I have several Theological Dictionaries on my shelf. The oldest is the Westminster Dictionary of the Bible published in 1944.
My long time favourite has been IVP’s The Illustrated Bible Dictionary of 1980 which was presented in three volumes in 1994. It is basically the text of the 1962 The New Bible Dictionary with added pictures, maps and illustrations. This is a fantastic resource which I still enjoy using, however, if I must only keep one theological dictionary on my shelf, I think it will be the second edition of Baker’s Evangelical Dictionary of Theology. Here’s why:
When I first bought a copy of the original Evangelical Dictionary of Theology, its main rival was The New Bible Dictionary. I always found it hard to split the two, not because of the articles (which were top shelf in both) but because the authors in each were so good. Which one could possibly claim superiority?
Eventually, I settled on The Illustrated Bible Dictionary as my personal favourite. Why? Because of the illustrations. This book also had an army of respected contributors, but each page was adorned with full colour photographs, diagrams or maps which, to me, were just as interesting as the text.
With editors such as FF Bruce and Donald Guthrie at the helm, I never felt underdone after reading an article and because the illustrations made the experience of reading the book so much more enjoyable, I simply began turning to it first and only afterwards, grabbing the other two. If I was in a really serious mood I might look at the Westminster, but that is so culturally out of touch, it is more of an antique.
In 2001, Baker put out the second edition of its dictionary. Now, ten years after its publication, I think the time is right to give it the number one slot on the shelf. Does it have nice pictures now? No, it does not. Are its articles vastly superior to its predecessor, or those in the other dictionaries? Not really.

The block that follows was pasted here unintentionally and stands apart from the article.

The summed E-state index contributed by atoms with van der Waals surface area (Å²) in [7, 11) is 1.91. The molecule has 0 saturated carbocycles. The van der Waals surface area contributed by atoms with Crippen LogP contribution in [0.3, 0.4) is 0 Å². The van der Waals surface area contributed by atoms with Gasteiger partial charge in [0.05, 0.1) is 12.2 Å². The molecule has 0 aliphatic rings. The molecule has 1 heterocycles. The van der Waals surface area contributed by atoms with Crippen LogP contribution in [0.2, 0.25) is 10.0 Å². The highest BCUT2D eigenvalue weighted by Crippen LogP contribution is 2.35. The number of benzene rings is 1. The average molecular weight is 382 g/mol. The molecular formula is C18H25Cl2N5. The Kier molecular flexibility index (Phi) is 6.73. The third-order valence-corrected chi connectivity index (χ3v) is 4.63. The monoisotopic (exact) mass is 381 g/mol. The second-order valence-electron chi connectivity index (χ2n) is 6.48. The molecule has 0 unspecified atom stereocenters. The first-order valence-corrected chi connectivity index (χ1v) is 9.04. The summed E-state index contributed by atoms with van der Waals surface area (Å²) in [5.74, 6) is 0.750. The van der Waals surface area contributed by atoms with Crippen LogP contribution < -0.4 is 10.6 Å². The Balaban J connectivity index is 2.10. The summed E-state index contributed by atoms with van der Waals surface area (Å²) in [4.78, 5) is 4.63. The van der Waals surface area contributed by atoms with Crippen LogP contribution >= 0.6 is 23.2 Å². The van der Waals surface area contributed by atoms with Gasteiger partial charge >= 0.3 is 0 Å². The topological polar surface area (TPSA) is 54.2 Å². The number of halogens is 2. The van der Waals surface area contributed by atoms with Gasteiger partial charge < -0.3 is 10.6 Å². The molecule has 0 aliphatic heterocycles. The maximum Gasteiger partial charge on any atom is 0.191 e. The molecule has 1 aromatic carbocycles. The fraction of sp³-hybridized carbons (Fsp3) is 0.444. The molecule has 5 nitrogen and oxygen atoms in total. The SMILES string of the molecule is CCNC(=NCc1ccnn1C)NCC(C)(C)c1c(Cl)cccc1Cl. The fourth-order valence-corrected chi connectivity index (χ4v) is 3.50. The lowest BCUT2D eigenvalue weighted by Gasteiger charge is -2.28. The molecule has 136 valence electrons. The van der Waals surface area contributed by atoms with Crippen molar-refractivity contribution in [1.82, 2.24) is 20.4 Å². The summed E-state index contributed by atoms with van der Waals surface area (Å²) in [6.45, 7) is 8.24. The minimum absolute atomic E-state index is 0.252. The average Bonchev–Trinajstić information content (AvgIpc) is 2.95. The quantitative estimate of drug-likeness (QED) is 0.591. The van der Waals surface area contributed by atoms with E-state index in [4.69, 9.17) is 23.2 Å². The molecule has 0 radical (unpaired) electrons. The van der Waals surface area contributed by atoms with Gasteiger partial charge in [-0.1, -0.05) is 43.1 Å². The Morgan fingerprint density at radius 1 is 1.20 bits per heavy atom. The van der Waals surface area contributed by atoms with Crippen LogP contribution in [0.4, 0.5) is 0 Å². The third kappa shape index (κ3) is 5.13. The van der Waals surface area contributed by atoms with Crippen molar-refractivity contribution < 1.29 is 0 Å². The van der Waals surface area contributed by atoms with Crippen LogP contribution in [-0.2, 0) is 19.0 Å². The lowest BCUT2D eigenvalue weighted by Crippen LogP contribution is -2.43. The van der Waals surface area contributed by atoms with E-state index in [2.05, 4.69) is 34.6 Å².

So why, given what I have said, am I now going to revert to a non-illustrated dictionary as my primary reference tool? Because of the internet.
That’s right, the internet has made illustrations in books as the ’selling point’ a rather tired argument. Once, we all bought a decent set of Encyclopedias. How else could we do our school assignments? I doubt many purchase them today, at least in hard copy.
Similarly, when I was reading my theological dictionary, I was interested in the pictures because they were not available anywhere else. Now they are. I can get any one of those illustrations on the internet in seconds, so my needs when purchasing such a book are different.
The Evangelical Dictionary of Theology has been greatly expanded in its second edition and I think anyone looking to own such a book, should consider this one. (And no, the articles are not available online so we still have a need for books!)
The first edition of the Evangelical Dictionary of Theology was 1203 pages long and contained 1200 articles from 200 authors. For some strange reason, none of the authors was living, or, to put it more correctly, no one who was living was considered for inclusion in case they changed their opinions before they died, thus making the book obsolete!